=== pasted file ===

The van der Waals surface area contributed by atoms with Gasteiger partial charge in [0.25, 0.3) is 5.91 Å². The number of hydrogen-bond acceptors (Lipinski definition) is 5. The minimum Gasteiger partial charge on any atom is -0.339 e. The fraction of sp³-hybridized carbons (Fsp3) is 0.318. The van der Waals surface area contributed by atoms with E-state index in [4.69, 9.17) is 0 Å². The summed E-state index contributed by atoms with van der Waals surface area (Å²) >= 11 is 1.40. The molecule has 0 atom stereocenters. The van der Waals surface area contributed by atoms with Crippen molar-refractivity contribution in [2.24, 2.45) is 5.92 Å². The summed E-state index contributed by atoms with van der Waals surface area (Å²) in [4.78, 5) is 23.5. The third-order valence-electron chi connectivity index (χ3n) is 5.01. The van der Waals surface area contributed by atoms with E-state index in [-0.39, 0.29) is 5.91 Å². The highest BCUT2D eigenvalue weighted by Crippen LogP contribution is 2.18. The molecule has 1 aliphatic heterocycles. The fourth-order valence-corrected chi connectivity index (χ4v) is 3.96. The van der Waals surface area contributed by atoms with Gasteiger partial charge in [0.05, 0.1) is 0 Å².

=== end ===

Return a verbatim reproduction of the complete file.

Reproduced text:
The van der Waals surface area contributed by atoms with Gasteiger partial charge in [0.25, 0.3) is 5.91 Å². The number of hydrogen-bond acceptors (Lipinski definition) is 5. The minimum Gasteiger partial charge on any atom is -0.339 e. The fraction of sp³-hybridized carbons (Fsp3) is 0.318. The van der Waals surface area contributed by atoms with E-state index in [4.69, 9.17) is 0 Å². The summed E-state index contributed by atoms with van der Waals surface area (Å²) >= 11 is 1.40. The molecule has 0 atom stereocenters. The van der Waals surface area contributed by atoms with Crippen molar-refractivity contribution in [2.24, 2.45) is 5.92 Å². The summed E-state index contributed by atoms with van der Waals surface area (Å²) in [4.78, 5) is 23.5. The third-order valence-electron chi connectivity index (χ3n) is 5.01. The van der Waals surface area contributed by atoms with E-state index in [-0.39, 0.29) is 5.91 Å². The highest BCUT2D eigenvalue weighted by Crippen LogP contribution is 2.18. The molecule has 1 aliphatic heterocycles. The fourth-order valence-corrected chi connectivity index (χ4v) is 3.96. The van der Waals surface area contributed by atoms with Gasteiger partial charge in [0.05, 0.1) is 0 Å².